Failed Experiential Promises and the Bait-and-Switch of Fox’s Rent: Live
Kelly Kessler / DePaul University

Rent Live promo image

Fox’s time sensitive and cheeky countdown ad for Rent Live!

So what, Rent: Live wasn’t actually live. They used footage from dress rehearsal. Who cares? The dude broke his ankle. What were they supposed to do? Let’s take it back a few decades to address this. It was the summer of 1989 and I was seventeen years old. I had dragged my high school friends to the St. Louis MUNY, the largest outdoor theatre in the United States. We were parked in the free seats behind 11 thousand paying customers, as I waited with bated breath to see two legends, far from their primes, reprise their iconic roles. Twenty-five years after their star turns in the motion picture of the same name, Debbie Reynolds and Harve Presnell were touring in The Unsinkable Molly Brown. As was common at the MUNY, a helicopter flew over the theatre, momentarily obscuring the sound from the stage. In a moment of whimsy, Reynolds suddenly broke character and began whirling her arms around and making noises as if she were the obtrusive helicopter. This moment of broken character, of spontaneity, of liveness and ephemerality was what made this performance special and memorable thirty years later. Moments like this, or Shirley MacLaine emerging from the chorus to step in for Carol Haney and her sprained ankle in Broadway’s 1954 Pajama Game and thus being discovered by Paramount’s Hal Wallis, or David Niven’s memorable response to a streaker’s “shortcomings” at the 1974 Academy Awards telecast: these are the moments that define live theatre and live television. These are the types of moments the audience prays for. This is what the audience of Rent: Live had been promised and what Fox, out of fear of failure, denied them.

Shirley MacLaine in the Pajama Game

Playbill understudy announcement

Shirley MacLaine performs in the 1954 Broadway production of The Pajama Game (top) and a playbill insert from MacLaine’s star turn (bottom).

When Chairman of NBC Entertainment Robert Greenblatt announced the network would be airing a live television broadcast of The Sound of Music in 2013, this was the promise. Greenblatt, Neil Meron, and Craig Zadan all hearkened back to the early days of American broadcasting, the liveness of New York-based TV, and the history of live broadcasts of theatrical performances like Mary Martin’s iconic Peter Pan (1955). The folks from Fox would double down on this promise of the excitement of liveness as they announced Tyler Perry’s The Passion (2016), Grease Live! (2016), A Christmas Story Live! (2017), and then Rent: Live. This made perfect sense on various levels. As the broadcast networks struggled to maintain terrestrial viewers, they saw sports and reality television—two outlying genres that still relied on a sense of the now or liveness—finding viewers where content with less immediacy had failed. This reach back into the vaults brought a re-embrace of what Robert Wade said of television in a 1944 issue of Theatre Arts, that the new medium was “radio with sight, movies with the zest of immediacy, theatre (intimate or spectacular) with all seats about six rows back and in the centre, tabloid opera and circus without peanut venders.”[1] The networks had promised to give the audience that kind of zest by bringing Broadway-ish to the masses.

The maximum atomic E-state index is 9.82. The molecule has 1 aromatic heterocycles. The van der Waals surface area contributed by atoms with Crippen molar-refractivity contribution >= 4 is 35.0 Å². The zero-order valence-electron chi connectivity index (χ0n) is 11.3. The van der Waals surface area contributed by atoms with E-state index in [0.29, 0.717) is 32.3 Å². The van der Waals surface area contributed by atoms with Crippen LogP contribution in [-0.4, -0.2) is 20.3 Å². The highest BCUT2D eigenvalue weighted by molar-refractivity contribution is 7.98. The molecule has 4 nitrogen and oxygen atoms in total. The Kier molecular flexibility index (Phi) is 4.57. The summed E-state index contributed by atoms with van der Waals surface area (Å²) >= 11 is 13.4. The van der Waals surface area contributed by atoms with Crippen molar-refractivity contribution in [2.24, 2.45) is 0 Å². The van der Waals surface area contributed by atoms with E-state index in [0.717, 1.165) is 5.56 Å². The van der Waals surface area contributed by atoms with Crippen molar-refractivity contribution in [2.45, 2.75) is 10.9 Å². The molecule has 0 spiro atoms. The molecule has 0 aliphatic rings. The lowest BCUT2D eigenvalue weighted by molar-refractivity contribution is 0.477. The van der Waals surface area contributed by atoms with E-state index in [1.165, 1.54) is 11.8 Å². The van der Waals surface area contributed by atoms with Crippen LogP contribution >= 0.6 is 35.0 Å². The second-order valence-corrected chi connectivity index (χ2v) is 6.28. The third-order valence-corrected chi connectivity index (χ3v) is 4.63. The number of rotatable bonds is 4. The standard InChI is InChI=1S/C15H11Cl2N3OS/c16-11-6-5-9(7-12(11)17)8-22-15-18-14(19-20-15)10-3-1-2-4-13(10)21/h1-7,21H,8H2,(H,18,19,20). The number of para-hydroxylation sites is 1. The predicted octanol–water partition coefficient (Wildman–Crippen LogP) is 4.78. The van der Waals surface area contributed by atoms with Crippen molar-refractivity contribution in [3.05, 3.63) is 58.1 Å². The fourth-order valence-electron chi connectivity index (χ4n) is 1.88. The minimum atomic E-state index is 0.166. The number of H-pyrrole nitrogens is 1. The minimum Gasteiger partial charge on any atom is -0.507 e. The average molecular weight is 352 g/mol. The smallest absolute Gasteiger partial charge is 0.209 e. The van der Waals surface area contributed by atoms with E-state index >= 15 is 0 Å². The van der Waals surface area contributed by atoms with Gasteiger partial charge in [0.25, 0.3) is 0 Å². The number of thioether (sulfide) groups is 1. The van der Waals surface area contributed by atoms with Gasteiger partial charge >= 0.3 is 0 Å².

The split screen of Grease Live!’s Associate Director Carrie Havel calling “Greased Lightening” (released after the broadcast) (top) and this The Wiz Live! quasi-DIY behind-the-scenes video from social media personality Todrick Hall (released before the broadcast) project the high stakes, multiple moving parts, and sense of immediacy logistically and rhetorically connected to these complex live musical events (bottom).

As I discuss in my forthcoming book, Broadway in the Box: Television’s Lasting Love Affair with the Musical, between The Sound of Music Live! and Rent: Live, the form that immediacy or zest would take repeatedly shifted.[2] In a Web 2.0 environment peopled with viewers poised for multi-platform viewing, time-shifting, and multi-tasking, the network powers-that-be sought to reconsider the definition of liveness. Between 2013 and 2019 Fox and NBC dug in on the live musical. The performances themselves were always synchronous to the broadcasts, but the designs, direction, and promotional strategies alternated between visual formats (cinematic, proscenium-ish, highly mobile), types of digital performances (minimal, fan and/or network-driven social media presence, 360-degree Facebook Live stream), and conceptualization of the audience (in the theatre, at home, online, or all three). From The Sound of Music Live! through Jesus Christ Superstar Live in Concert (2018), the networks kept up their ends of the bargain, embracing Stephanie Marriott’s conceptualization of live television as including a risk or threat, lacking “glossiness,” and embracing a constant sense of fallibility.[3] Although the first several live musicals managed to go off without any major disasters, they all bore the scars of liveness whether through Carrie Underwood’s wooden performance of Maria, Grease Live!’s near golf cart accident, or an array of audio issues with Hairspray Live!. Such possibility for imperfections were why many were watching, and what drove a flood of fans and hate-watchers to Twitter. And then came Rent.

The Grease Live! cast recovers from an unexpected curb-bump while rushing across the Warner Bros. Studios lot for the broadcast finale.